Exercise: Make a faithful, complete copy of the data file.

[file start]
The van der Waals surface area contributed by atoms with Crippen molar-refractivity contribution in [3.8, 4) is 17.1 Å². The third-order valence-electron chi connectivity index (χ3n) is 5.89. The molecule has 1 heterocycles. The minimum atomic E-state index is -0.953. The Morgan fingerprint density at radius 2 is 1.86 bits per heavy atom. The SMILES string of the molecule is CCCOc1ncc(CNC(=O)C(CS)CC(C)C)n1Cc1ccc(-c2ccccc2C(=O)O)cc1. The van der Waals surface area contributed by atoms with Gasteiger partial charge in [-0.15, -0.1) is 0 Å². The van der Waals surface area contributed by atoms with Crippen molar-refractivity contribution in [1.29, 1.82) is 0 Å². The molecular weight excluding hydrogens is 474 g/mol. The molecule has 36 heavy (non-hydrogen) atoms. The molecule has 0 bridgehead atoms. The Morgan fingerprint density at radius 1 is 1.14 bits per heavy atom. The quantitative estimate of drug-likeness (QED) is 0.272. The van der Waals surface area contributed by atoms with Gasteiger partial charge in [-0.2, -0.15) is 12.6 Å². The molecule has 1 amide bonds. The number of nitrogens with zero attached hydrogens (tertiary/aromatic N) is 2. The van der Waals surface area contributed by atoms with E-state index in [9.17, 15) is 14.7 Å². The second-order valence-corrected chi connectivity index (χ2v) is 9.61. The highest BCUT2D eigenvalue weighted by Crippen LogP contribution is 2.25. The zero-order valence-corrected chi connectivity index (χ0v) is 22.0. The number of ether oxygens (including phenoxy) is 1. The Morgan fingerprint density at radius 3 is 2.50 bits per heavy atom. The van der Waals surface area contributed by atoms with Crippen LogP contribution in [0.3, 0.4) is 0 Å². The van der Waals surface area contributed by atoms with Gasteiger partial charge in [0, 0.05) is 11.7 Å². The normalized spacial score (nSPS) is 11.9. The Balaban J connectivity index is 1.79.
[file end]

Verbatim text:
The van der Waals surface area contributed by atoms with Crippen molar-refractivity contribution in [3.8, 4) is 17.1 Å². The third-order valence-electron chi connectivity index (χ3n) is 5.89. The molecule has 1 heterocycles. The minimum atomic E-state index is -0.953. The Morgan fingerprint density at radius 2 is 1.86 bits per heavy atom. The SMILES string of the molecule is CCCOc1ncc(CNC(=O)C(CS)CC(C)C)n1Cc1ccc(-c2ccccc2C(=O)O)cc1. The van der Waals surface area contributed by atoms with Gasteiger partial charge in [-0.15, -0.1) is 0 Å². The van der Waals surface area contributed by atoms with Crippen molar-refractivity contribution in [1.29, 1.82) is 0 Å². The molecular weight excluding hydrogens is 474 g/mol. The molecule has 36 heavy (non-hydrogen) atoms. The molecule has 0 bridgehead atoms. The Morgan fingerprint density at radius 1 is 1.14 bits per heavy atom. The quantitative estimate of drug-likeness (QED) is 0.272. The van der Waals surface area contributed by atoms with Gasteiger partial charge in [-0.2, -0.15) is 12.6 Å². The molecule has 1 amide bonds. The number of nitrogens with zero attached hydrogens (tertiary/aromatic N) is 2. The van der Waals surface area contributed by atoms with E-state index in [9.17, 15) is 14.7 Å². The second-order valence-corrected chi connectivity index (χ2v) is 9.61. The highest BCUT2D eigenvalue weighted by Crippen LogP contribution is 2.25. The zero-order valence-corrected chi connectivity index (χ0v) is 22.0. The number of ether oxygens (including phenoxy) is 1. The Morgan fingerprint density at radius 3 is 2.50 bits per heavy atom. The van der Waals surface area contributed by atoms with Crippen LogP contribution in [0.3, 0.4) is 0 Å². The van der Waals surface area contributed by atoms with Gasteiger partial charge in [0, 0.05) is 11.7 Å². The normalized spacial score (nSPS) is 11.9. The Balaban J connectivity index is 1.79.